The risks of engaging in such biases may not seem immediately clear and apparent to companies who believe themselves to be in compliance with current anti-discrimination policy and legislation. This can lead to a culture of indifference among management and supervisors, allowing poor employee relations, and discrimination, to thrive unchecked.
What is unconscious bias?
Unconscious bias is a sociological term used, in the employment discrimination context, to describe an employer’s inadvertent use of unfair stereotypes and assumptions based on the particular social or cultural status of an employee when making employment decisions. Unconscious bias can occur at any level of the employment process, and is growing prevalent in hiring, termination and promotion.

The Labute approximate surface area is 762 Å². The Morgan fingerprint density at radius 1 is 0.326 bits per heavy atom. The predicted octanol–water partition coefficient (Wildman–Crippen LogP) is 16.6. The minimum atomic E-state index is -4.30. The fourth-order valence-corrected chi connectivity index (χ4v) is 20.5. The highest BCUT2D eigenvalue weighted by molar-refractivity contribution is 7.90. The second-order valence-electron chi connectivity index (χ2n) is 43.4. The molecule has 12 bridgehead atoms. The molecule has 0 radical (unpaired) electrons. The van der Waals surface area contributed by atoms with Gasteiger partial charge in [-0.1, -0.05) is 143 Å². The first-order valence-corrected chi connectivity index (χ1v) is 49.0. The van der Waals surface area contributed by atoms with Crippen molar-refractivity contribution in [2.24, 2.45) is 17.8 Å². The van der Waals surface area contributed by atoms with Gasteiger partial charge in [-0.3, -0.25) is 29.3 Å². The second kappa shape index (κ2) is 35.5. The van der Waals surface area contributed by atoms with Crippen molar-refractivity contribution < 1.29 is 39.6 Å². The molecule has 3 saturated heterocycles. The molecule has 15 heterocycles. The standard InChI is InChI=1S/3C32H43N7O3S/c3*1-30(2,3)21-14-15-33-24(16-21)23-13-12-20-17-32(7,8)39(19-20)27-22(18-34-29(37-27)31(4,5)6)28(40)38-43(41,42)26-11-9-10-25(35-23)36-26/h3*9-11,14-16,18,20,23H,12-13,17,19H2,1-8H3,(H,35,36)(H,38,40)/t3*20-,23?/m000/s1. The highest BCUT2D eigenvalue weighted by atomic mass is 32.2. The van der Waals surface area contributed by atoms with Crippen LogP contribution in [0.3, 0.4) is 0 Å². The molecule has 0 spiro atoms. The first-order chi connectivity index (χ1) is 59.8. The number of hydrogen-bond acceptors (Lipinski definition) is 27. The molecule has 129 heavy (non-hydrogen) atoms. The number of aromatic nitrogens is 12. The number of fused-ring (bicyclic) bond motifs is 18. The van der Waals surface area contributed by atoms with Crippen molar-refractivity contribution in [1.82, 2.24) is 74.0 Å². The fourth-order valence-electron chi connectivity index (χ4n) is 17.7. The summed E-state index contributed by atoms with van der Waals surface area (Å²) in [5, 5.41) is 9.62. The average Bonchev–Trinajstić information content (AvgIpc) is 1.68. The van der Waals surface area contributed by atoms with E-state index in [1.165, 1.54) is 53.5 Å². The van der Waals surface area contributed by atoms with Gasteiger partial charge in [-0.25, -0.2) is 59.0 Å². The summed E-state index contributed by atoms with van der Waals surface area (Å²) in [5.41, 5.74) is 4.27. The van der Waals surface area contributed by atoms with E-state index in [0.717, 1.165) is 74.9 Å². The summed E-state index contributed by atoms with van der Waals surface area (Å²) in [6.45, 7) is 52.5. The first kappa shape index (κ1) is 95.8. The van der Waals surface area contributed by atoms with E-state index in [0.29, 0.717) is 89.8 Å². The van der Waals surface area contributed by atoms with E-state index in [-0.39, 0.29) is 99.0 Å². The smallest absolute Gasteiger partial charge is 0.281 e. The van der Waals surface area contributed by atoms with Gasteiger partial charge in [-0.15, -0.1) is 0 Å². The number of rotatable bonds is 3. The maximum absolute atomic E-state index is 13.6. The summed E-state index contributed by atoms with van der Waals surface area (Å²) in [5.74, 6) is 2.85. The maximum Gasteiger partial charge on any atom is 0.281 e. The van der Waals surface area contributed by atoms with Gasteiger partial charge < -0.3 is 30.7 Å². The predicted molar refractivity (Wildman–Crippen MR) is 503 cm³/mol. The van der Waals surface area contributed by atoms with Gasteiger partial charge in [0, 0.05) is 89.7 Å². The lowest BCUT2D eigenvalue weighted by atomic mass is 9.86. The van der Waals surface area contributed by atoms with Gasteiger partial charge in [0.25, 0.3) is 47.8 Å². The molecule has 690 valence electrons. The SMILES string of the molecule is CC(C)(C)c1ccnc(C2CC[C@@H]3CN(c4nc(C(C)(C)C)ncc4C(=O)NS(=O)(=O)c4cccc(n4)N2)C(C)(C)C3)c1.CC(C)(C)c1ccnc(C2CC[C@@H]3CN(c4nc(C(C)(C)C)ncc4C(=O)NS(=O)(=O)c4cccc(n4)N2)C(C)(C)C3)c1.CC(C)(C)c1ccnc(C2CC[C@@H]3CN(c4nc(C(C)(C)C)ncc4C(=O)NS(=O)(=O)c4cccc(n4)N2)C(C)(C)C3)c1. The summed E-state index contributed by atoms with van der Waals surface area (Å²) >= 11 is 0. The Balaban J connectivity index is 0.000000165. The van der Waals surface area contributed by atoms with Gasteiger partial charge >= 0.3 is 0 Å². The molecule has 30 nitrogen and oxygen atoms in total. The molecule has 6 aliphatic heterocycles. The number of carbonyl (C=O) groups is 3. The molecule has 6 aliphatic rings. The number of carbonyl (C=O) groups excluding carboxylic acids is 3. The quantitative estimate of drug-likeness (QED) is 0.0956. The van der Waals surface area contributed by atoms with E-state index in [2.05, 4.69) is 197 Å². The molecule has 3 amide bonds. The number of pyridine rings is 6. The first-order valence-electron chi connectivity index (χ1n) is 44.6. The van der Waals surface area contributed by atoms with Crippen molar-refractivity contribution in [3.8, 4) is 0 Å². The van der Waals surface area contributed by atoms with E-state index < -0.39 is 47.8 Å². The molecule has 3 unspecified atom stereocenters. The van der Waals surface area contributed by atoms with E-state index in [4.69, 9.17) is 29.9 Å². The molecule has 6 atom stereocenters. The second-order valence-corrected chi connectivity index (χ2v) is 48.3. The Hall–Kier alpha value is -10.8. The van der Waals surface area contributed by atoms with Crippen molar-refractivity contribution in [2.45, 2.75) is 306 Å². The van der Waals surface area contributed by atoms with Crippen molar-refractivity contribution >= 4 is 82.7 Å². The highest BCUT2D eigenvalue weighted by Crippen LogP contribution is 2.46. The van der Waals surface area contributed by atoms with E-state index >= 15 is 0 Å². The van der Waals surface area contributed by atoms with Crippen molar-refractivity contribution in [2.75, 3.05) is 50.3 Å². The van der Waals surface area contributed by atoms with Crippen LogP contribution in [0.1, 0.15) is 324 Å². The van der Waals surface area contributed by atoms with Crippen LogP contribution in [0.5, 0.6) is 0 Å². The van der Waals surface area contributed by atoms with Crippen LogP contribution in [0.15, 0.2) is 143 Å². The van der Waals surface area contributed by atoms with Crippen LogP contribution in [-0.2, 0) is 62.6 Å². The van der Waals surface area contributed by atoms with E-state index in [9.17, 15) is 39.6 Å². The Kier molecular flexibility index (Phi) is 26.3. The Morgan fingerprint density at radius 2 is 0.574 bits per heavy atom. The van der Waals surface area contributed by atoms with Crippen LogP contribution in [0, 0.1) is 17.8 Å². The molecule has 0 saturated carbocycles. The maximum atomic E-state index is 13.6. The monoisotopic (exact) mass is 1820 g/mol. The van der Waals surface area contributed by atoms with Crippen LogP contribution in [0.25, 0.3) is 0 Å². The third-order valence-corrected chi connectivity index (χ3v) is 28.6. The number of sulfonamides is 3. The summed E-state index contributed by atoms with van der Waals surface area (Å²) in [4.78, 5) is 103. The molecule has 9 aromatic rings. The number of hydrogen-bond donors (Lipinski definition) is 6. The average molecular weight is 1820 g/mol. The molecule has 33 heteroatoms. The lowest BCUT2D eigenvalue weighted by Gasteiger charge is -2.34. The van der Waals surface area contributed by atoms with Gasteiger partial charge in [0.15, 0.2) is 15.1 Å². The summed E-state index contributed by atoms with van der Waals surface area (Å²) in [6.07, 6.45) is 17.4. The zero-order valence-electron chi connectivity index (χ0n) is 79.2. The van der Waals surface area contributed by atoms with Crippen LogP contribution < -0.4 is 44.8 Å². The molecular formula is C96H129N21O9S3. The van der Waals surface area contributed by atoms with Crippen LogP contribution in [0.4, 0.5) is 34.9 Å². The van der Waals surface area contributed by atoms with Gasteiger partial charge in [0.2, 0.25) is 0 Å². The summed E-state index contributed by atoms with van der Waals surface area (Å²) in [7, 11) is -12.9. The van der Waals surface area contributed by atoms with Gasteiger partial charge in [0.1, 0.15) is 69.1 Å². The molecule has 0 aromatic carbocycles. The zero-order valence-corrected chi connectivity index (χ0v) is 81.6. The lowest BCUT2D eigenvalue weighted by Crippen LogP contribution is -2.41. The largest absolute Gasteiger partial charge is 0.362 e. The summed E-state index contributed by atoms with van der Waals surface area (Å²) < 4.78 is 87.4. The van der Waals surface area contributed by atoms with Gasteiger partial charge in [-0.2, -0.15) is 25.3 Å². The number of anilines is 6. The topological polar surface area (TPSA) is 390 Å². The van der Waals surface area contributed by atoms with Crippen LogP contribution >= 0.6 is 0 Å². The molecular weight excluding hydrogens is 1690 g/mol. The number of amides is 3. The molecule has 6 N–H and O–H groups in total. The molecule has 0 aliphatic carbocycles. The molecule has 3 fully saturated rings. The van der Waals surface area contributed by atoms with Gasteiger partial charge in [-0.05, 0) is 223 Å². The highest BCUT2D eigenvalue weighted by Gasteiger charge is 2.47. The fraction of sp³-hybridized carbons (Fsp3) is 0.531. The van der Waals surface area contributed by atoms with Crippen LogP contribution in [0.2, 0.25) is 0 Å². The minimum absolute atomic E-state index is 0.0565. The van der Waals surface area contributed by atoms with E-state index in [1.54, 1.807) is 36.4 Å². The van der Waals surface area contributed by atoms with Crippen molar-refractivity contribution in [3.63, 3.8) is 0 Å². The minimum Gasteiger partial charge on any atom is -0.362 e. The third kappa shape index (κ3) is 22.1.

In fact, it is increasingly common to find that unconscious bias, rather than outright discriminatory practices, motivate an employer’s unfair treatment of workers. Pinpointing the exact nature of unconscious bias can be difficult, however, and the details of its manifestations are not always easy to articulate or to prove.
Yet, the Equal Employment Opportunity Commission (EEOC), the federal agency that handles employment discrimination complaints around the country, has addressed unconscious bias, chiefly in terms of racial discrimination.
In 2013, the agency released a report addressing the issue of unconscious bias as a major hindrance to equal opportunities for African Americans in the workplace. The report cited unconscious bias and perceptions about African Americans “that operate automatically” as persistent and significant factors in employer decision-making.
In 2014, the EEOC also expressed a decision to tackle unconscious bias against women in the workplace. Just as with African Americans in the workplace, women also increasingly experience unconscious bias exposing female workers to unfair treatment this is often more subtle than outright sex or pregnancy discrimination.